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Dear Liz: I got my credit reports from http://www.annualcreditreport.com as you recommended in a recent column, but had to go through some hoops to get my actual credit score, which is the main thing I wanted. One of the bureaus required me to subscribe to its newsletter, which cost $29.95 a month after a seven-day free trial. I guess they hope people won’t cancel within seven days, but I did, without any trouble.

Answer: Confusion about the difference between credit reports and credit scores often leads people to sign up for unnecessary, costly products. (You were signing up for credit monitoring, by the way, not a newsletter.) You can get free credit scores from a variety of sites, including Credit.com, Credit Karma and Quizzle, without having to buy a product. The scores you get from these sites aren’t the scores that lenders typically use, but neither is the score the credit bureau provided you. If you want to see scores lenders usually use, you’ll need to buy those for $20 apiece from MyFico.com.

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Categories : Credit Scoring, Q&A

6 Comments

1

We just got our credit reports from annualcreditreport.com and all three bureaus have information for my 31 year old son (same first name, even though he has a middle initial and a different SSN). Fortunately, he is responsible with his credit, but both of us would like to get our information separated again. Without long term monthly fees in every bureau, is there a way to get them to straighten out their records of our finances or is it not worth the bother. We are senior citizens and don’t anticipate needing any financing for the foreseeable future, but my son may want to do something in the next few years.

2

Been using Credit Karma for a long time, not sure if the scores are the same as the big 3 bureaus but I’m sure its close enough for anything I’ve needed to know about.

3

MyFico.com starts out trying to get you to subscribe to a credit monitoring for $14.95 per month. You have to dig deeper to find the one time credit report for $19.95.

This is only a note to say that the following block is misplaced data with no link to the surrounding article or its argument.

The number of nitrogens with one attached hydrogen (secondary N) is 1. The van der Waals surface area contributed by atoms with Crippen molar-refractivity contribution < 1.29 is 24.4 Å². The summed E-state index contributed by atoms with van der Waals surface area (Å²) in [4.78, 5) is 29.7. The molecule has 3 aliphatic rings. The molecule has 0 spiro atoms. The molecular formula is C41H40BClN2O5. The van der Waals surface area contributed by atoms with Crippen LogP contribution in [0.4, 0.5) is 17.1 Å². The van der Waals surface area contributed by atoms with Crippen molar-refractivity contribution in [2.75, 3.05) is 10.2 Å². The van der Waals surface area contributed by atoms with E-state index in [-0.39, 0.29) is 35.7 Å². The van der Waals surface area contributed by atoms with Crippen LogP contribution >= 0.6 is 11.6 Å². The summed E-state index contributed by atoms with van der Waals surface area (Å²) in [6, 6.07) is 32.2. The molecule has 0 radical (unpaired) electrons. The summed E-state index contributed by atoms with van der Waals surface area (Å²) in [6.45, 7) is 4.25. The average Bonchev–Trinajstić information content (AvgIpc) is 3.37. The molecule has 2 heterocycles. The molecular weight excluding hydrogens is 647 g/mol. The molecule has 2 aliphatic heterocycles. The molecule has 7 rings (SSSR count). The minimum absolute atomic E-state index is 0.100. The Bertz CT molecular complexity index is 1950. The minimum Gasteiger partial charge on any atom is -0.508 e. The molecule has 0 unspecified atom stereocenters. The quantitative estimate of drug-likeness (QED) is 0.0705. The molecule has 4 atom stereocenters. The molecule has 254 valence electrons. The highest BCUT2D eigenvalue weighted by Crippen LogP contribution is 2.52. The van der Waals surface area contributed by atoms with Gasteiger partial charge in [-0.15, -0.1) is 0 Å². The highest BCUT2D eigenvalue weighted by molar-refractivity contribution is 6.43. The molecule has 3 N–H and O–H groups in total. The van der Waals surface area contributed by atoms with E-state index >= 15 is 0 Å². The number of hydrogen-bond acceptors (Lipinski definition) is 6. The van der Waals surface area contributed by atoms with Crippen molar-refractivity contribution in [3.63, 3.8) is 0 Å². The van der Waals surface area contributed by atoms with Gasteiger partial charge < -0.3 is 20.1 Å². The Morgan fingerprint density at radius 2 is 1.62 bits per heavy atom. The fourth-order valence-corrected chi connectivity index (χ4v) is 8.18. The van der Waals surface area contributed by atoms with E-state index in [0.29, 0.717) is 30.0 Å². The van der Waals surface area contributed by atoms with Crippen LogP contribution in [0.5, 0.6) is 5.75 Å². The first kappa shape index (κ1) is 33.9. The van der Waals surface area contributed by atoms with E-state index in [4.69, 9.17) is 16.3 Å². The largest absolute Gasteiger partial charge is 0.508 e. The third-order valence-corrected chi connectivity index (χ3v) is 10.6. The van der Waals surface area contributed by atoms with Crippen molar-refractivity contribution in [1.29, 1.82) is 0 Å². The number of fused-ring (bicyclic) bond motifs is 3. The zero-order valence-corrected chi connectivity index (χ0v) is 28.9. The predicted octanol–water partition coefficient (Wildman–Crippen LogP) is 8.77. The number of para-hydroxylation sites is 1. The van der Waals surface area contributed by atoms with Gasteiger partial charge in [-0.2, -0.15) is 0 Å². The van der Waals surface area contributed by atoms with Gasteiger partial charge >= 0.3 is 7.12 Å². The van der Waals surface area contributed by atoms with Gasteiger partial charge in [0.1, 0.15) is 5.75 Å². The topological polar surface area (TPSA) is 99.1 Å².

4

You each need to dispute the erroneous information with the bureaus. The credit reports should have information on how to do this either via mail or online. Include a note explaining that you’re father and son. If the problem persists, please get back to me.

5

I legally left a business 13 years ago…about l/1/2 years ago I get a call about a debt that the remaining partner had for the business. I had my lawyer contact the debt collecting agency and tell them in writing when I left the business (legally) and sent pertinent pages of the legal selling of stock etc. to this agency. She also stated that the statute of limitations had passed. Never heard from them again. Then this year decided to get my credit score and it had dropped almost a 100 points because this is listed (all A’ s on report and this one B. No sense calling them as you go around in circles. Then I started receiving notices from another debt collection agency that she had started paying some every month. Again I don’t
care, but keep all the paper work. Now a lawyers office in Phoenix (other notices in the past received from Kansas and Denver )stating that they would take money from an account (they have none of my accounts)so……this time I called this law office and after a couple of transfers got someone who told me that it was sent to me my mistake and ignore and they saw all the info on the account and would quit harassing me. How did all of this still affect my credit score when they got the correspondence and back up legal work and still affected my score?

6

Unfortunately this is not unusual, and if you want to keep debts that aren’t yours off your credit reports, you often have to become a warrior about it. The debts are certainly too old to be reported legally, so each time they crop up you should dispute them with the credit bureaus as not yours and in any case outside the seven year reporting period. Good luck.